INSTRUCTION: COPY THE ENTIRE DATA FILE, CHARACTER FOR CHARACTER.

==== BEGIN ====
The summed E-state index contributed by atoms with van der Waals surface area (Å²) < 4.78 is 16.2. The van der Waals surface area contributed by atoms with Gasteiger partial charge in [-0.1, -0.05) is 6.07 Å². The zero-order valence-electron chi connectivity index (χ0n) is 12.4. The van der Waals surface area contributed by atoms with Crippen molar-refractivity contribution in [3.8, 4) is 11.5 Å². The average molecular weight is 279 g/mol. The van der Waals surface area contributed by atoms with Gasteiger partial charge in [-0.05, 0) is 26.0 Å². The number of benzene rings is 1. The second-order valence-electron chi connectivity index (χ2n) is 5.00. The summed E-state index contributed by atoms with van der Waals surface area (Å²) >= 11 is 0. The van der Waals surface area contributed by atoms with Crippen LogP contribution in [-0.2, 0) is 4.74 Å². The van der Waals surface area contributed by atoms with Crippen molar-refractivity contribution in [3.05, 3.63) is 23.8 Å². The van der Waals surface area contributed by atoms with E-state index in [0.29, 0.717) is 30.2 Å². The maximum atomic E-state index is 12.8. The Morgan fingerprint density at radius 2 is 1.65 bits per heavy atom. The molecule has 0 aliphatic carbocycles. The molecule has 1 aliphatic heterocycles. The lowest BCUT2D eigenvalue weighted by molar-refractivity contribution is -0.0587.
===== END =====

The summed E-state index contributed by atoms with van der Waals surface area (Å²) < 4.78 is 16.2. The van der Waals surface area contributed by atoms with Gasteiger partial charge in [-0.1, -0.05) is 6.07 Å². The zero-order valence-electron chi connectivity index (χ0n) is 12.4. The van der Waals surface area contributed by atoms with Crippen molar-refractivity contribution in [3.8, 4) is 11.5 Å². The average molecular weight is 279 g/mol. The van der Waals surface area contributed by atoms with Gasteiger partial charge in [-0.05, 0) is 26.0 Å². The number of benzene rings is 1. The second-order valence-electron chi connectivity index (χ2n) is 5.00. The summed E-state index contributed by atoms with van der Waals surface area (Å²) >= 11 is 0. The van der Waals surface area contributed by atoms with Crippen LogP contribution in [-0.2, 0) is 4.74 Å². The van der Waals surface area contributed by atoms with Crippen molar-refractivity contribution in [3.05, 3.63) is 23.8 Å². The van der Waals surface area contributed by atoms with E-state index in [0.29, 0.717) is 30.2 Å². The maximum atomic E-state index is 12.8. The Morgan fingerprint density at radius 2 is 1.65 bits per heavy atom. The molecule has 0 aliphatic carbocycles. The molecule has 1 aliphatic heterocycles. The lowest BCUT2D eigenvalue weighted by molar-refractivity contribution is -0.0587.